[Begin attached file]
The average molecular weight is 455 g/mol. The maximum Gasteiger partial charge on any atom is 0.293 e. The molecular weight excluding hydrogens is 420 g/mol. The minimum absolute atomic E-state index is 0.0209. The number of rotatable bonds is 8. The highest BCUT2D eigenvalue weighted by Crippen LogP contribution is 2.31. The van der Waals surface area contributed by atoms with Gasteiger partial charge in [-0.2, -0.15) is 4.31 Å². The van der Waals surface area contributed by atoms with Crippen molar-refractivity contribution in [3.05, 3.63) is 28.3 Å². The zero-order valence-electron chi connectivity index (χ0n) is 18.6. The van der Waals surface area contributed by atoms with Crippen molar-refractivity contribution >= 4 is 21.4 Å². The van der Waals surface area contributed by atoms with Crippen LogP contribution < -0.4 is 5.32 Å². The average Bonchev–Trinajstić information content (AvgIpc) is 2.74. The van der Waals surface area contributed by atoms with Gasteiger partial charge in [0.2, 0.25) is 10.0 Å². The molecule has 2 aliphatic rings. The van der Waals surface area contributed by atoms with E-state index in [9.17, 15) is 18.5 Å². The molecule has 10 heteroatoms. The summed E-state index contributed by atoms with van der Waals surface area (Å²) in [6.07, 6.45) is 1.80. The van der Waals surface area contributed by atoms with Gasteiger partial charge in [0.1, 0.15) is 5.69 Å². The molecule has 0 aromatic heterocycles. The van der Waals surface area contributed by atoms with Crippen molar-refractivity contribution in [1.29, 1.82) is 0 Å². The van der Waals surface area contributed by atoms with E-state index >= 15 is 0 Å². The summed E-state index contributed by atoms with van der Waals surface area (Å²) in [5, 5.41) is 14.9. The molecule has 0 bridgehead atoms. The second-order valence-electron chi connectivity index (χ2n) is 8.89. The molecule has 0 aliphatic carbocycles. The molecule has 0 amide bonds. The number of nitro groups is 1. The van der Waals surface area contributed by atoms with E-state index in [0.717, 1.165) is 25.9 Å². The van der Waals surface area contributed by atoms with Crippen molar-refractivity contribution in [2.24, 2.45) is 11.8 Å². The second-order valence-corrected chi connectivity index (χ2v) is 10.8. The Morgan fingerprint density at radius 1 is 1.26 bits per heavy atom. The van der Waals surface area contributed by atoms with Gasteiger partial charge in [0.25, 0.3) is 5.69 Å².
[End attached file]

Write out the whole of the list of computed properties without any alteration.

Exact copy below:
The average molecular weight is 455 g/mol. The maximum Gasteiger partial charge on any atom is 0.293 e. The molecular weight excluding hydrogens is 420 g/mol. The minimum absolute atomic E-state index is 0.0209. The number of rotatable bonds is 8. The highest BCUT2D eigenvalue weighted by Crippen LogP contribution is 2.31. The van der Waals surface area contributed by atoms with Gasteiger partial charge in [-0.2, -0.15) is 4.31 Å². The van der Waals surface area contributed by atoms with Crippen molar-refractivity contribution in [3.05, 3.63) is 28.3 Å². The zero-order valence-electron chi connectivity index (χ0n) is 18.6. The van der Waals surface area contributed by atoms with Crippen molar-refractivity contribution >= 4 is 21.4 Å². The van der Waals surface area contributed by atoms with Crippen LogP contribution < -0.4 is 5.32 Å². The average Bonchev–Trinajstić information content (AvgIpc) is 2.74. The van der Waals surface area contributed by atoms with Gasteiger partial charge in [0.2, 0.25) is 10.0 Å². The molecule has 2 aliphatic rings. The van der Waals surface area contributed by atoms with E-state index in [9.17, 15) is 18.5 Å². The molecule has 10 heteroatoms. The summed E-state index contributed by atoms with van der Waals surface area (Å²) in [6.07, 6.45) is 1.80. The van der Waals surface area contributed by atoms with Gasteiger partial charge in [0.1, 0.15) is 5.69 Å². The molecule has 0 aromatic heterocycles. The van der Waals surface area contributed by atoms with Crippen molar-refractivity contribution in [1.29, 1.82) is 0 Å². The van der Waals surface area contributed by atoms with E-state index >= 15 is 0 Å². The summed E-state index contributed by atoms with van der Waals surface area (Å²) in [5, 5.41) is 14.9. The molecule has 0 bridgehead atoms. The second-order valence-electron chi connectivity index (χ2n) is 8.89. The molecule has 0 aliphatic carbocycles. The molecule has 0 amide bonds. The number of nitro groups is 1. The van der Waals surface area contributed by atoms with E-state index in [0.717, 1.165) is 25.9 Å². The van der Waals surface area contributed by atoms with Crippen molar-refractivity contribution in [2.24, 2.45) is 11.8 Å². The second-order valence-corrected chi connectivity index (χ2v) is 10.8. The Morgan fingerprint density at radius 1 is 1.26 bits per heavy atom. The van der Waals surface area contributed by atoms with Gasteiger partial charge in [0.25, 0.3) is 5.69 Å².